Servo motor, how it works?

A servo motor is a general term used for a specific kind of linear or rotary actuators. Basically, the name servo motor is related to the term servomechanism, which means that the motor is constantly monitored to control its motion.  In principle, a servo motor uses a sensor, feedback encoder and controller to create a  closed-loop feedback system, allowing accurate control of its speed, torque, acceleration and position.

Types of motors used in a servo motor

The type of motor used in a servo motor depends largely on the application the servo motor is intended to be used for. For heavy-duty industrial applications, large AC induction motors are used connected to a VSD to control its RPM. Servo motors based upon  EC brushless motors are often used for smaller industrial applications. Moreover, for very simple applications brushed DC motors can be used. Generally Servomotors based upon earlier mentioned technologies utilize gearboxes to reduce speed and increase torque. However the best performing servomotors use direct drive torque motors, brushless AC PM motors. These torque motors create, in a compact and efficient servomotor design, a wide torque and speed range.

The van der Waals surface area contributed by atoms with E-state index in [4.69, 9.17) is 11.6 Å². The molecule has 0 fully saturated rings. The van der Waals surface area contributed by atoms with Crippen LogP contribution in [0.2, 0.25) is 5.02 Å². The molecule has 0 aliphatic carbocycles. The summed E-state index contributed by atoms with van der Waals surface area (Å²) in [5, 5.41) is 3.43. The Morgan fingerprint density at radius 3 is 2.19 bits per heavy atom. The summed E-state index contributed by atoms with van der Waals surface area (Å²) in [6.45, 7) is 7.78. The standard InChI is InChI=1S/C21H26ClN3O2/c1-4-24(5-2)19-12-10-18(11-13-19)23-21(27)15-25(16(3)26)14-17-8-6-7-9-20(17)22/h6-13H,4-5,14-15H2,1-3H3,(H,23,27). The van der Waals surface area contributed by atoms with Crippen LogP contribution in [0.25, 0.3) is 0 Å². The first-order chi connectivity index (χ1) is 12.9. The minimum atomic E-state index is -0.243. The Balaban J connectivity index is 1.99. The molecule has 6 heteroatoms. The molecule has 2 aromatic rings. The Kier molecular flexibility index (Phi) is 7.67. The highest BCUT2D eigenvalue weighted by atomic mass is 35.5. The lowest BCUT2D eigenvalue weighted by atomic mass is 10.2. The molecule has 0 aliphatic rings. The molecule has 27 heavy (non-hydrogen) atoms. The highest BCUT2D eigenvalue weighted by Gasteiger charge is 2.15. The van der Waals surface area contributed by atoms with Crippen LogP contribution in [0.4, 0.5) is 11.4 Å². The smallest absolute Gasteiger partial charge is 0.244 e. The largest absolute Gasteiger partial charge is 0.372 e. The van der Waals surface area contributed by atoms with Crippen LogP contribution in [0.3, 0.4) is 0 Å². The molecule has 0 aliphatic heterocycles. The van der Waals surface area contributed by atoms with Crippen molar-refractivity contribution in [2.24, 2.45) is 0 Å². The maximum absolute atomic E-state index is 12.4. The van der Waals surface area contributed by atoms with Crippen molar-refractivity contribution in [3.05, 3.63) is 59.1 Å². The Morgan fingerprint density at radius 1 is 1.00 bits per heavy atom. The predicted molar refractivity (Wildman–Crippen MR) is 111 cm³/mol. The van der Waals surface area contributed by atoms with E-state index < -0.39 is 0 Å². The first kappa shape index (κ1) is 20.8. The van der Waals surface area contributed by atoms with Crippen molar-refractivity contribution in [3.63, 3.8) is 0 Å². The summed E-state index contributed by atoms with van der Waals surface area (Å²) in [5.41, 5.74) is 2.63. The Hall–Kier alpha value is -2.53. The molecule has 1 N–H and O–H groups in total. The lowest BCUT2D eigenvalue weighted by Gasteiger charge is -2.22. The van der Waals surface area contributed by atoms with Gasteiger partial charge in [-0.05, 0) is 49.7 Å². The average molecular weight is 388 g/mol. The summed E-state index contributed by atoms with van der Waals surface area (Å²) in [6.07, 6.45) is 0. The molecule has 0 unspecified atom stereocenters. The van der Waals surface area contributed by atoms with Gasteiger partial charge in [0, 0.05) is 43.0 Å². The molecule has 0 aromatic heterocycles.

Servo motor on white background

Servo motors and stepper motors

Servo motors are often compared to stepper motors since both motors have common NEMA style mounting method. In general, servo motors are used in higher demanding applications compared to stepper motors. One of the main differences is that the servo motor uses closed-loop position control and the stepper motor (mostly) open-loop position control. As a result, the position accuracy of the stepper motor is limited. In case the performance requirements of the application are less high, the stepper motor is usually a more cost-effective solution. As the lack of an encoder and a lower cost controller reduces the cost of the total solution.

In summary, the type of servomotor best used for a specific application depends greatly on all the criteria. In addition, if the performance requirements are low a stepper motor might be a more cost-effective solution compared to a servomotor.